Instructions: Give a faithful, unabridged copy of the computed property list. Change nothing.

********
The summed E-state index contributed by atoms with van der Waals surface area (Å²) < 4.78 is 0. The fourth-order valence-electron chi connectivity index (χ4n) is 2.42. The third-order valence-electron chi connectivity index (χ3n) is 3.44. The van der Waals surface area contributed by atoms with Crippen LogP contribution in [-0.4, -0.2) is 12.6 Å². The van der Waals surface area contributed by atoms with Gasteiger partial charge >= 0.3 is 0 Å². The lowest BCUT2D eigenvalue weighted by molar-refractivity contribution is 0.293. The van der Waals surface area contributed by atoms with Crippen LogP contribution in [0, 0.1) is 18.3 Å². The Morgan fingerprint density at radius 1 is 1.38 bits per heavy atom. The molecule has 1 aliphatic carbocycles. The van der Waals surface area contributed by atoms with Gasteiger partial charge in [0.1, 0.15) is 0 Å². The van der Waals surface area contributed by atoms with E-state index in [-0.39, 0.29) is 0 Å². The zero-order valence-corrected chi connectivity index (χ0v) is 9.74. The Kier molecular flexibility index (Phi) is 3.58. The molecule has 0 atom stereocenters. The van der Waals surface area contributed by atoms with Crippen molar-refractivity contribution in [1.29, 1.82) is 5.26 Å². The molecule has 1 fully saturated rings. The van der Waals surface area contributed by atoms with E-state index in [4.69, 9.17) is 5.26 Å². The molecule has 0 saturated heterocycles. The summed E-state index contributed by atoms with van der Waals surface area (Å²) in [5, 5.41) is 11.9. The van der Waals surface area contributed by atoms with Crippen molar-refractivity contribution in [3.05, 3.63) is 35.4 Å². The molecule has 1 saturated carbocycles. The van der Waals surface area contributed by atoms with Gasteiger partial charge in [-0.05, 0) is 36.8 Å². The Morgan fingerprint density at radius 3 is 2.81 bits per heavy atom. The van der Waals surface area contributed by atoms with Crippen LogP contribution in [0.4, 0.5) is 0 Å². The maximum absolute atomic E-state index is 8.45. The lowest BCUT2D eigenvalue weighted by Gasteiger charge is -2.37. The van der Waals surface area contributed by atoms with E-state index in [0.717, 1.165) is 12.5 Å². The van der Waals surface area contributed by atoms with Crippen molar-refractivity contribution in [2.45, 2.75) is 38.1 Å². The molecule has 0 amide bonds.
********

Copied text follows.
The summed E-state index contributed by atoms with van der Waals surface area (Å²) < 4.78 is 0. The fourth-order valence-electron chi connectivity index (χ4n) is 2.42. The third-order valence-electron chi connectivity index (χ3n) is 3.44. The van der Waals surface area contributed by atoms with Crippen LogP contribution in [-0.4, -0.2) is 12.6 Å². The van der Waals surface area contributed by atoms with Gasteiger partial charge >= 0.3 is 0 Å². The lowest BCUT2D eigenvalue weighted by molar-refractivity contribution is 0.293. The van der Waals surface area contributed by atoms with Crippen LogP contribution in [0, 0.1) is 18.3 Å². The Morgan fingerprint density at radius 1 is 1.38 bits per heavy atom. The molecule has 1 aliphatic carbocycles. The van der Waals surface area contributed by atoms with Gasteiger partial charge in [0.1, 0.15) is 0 Å². The van der Waals surface area contributed by atoms with E-state index in [-0.39, 0.29) is 0 Å². The zero-order valence-corrected chi connectivity index (χ0v) is 9.74. The Kier molecular flexibility index (Phi) is 3.58. The molecule has 0 atom stereocenters. The van der Waals surface area contributed by atoms with Crippen molar-refractivity contribution in [1.29, 1.82) is 5.26 Å². The molecule has 1 fully saturated rings. The van der Waals surface area contributed by atoms with E-state index in [4.69, 9.17) is 5.26 Å². The molecule has 0 saturated heterocycles. The summed E-state index contributed by atoms with van der Waals surface area (Å²) in [5, 5.41) is 11.9. The van der Waals surface area contributed by atoms with Crippen molar-refractivity contribution in [3.05, 3.63) is 35.4 Å². The molecule has 1 saturated carbocycles. The van der Waals surface area contributed by atoms with Gasteiger partial charge in [-0.05, 0) is 36.8 Å². The Morgan fingerprint density at radius 3 is 2.81 bits per heavy atom. The van der Waals surface area contributed by atoms with Crippen LogP contribution in [0.4, 0.5) is 0 Å². The maximum absolute atomic E-state index is 8.45. The lowest BCUT2D eigenvalue weighted by Gasteiger charge is -2.37. The van der Waals surface area contributed by atoms with E-state index in [0.717, 1.165) is 12.5 Å². The van der Waals surface area contributed by atoms with Crippen molar-refractivity contribution in [2.45, 2.75) is 38.1 Å². The molecule has 0 amide bonds.